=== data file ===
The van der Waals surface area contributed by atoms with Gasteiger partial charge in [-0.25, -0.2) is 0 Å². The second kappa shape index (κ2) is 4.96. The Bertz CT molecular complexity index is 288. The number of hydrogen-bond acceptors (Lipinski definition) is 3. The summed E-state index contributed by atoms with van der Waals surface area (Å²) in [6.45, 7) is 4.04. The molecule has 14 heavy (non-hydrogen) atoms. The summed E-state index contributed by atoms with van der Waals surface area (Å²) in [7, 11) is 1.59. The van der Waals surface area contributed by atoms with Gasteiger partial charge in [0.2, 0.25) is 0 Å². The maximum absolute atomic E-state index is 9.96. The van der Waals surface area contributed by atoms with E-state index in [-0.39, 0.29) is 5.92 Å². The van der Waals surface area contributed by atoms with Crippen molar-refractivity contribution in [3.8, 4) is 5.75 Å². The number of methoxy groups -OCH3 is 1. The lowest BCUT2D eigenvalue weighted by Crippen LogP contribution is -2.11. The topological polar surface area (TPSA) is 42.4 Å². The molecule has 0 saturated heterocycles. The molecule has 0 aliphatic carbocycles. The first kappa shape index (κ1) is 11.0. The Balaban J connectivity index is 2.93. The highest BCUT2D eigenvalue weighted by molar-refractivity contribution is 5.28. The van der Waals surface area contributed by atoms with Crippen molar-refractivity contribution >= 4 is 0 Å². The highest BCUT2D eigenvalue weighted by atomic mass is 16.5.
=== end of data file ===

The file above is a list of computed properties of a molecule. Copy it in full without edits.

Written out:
The van der Waals surface area contributed by atoms with Gasteiger partial charge in [-0.25, -0.2) is 0 Å². The second kappa shape index (κ2) is 4.96. The Bertz CT molecular complexity index is 288. The number of hydrogen-bond acceptors (Lipinski definition) is 3. The summed E-state index contributed by atoms with van der Waals surface area (Å²) in [6.45, 7) is 4.04. The molecule has 14 heavy (non-hydrogen) atoms. The summed E-state index contributed by atoms with van der Waals surface area (Å²) in [7, 11) is 1.59. The van der Waals surface area contributed by atoms with Gasteiger partial charge in [0.2, 0.25) is 0 Å². The maximum absolute atomic E-state index is 9.96. The van der Waals surface area contributed by atoms with E-state index in [-0.39, 0.29) is 5.92 Å². The van der Waals surface area contributed by atoms with Crippen molar-refractivity contribution in [3.8, 4) is 5.75 Å². The number of methoxy groups -OCH3 is 1. The lowest BCUT2D eigenvalue weighted by Crippen LogP contribution is -2.11. The topological polar surface area (TPSA) is 42.4 Å². The molecule has 0 saturated heterocycles. The molecule has 0 aliphatic carbocycles. The first kappa shape index (κ1) is 11.0. The Balaban J connectivity index is 2.93. The highest BCUT2D eigenvalue weighted by molar-refractivity contribution is 5.28. The van der Waals surface area contributed by atoms with Crippen molar-refractivity contribution >= 4 is 0 Å². The highest BCUT2D eigenvalue weighted by atomic mass is 16.5.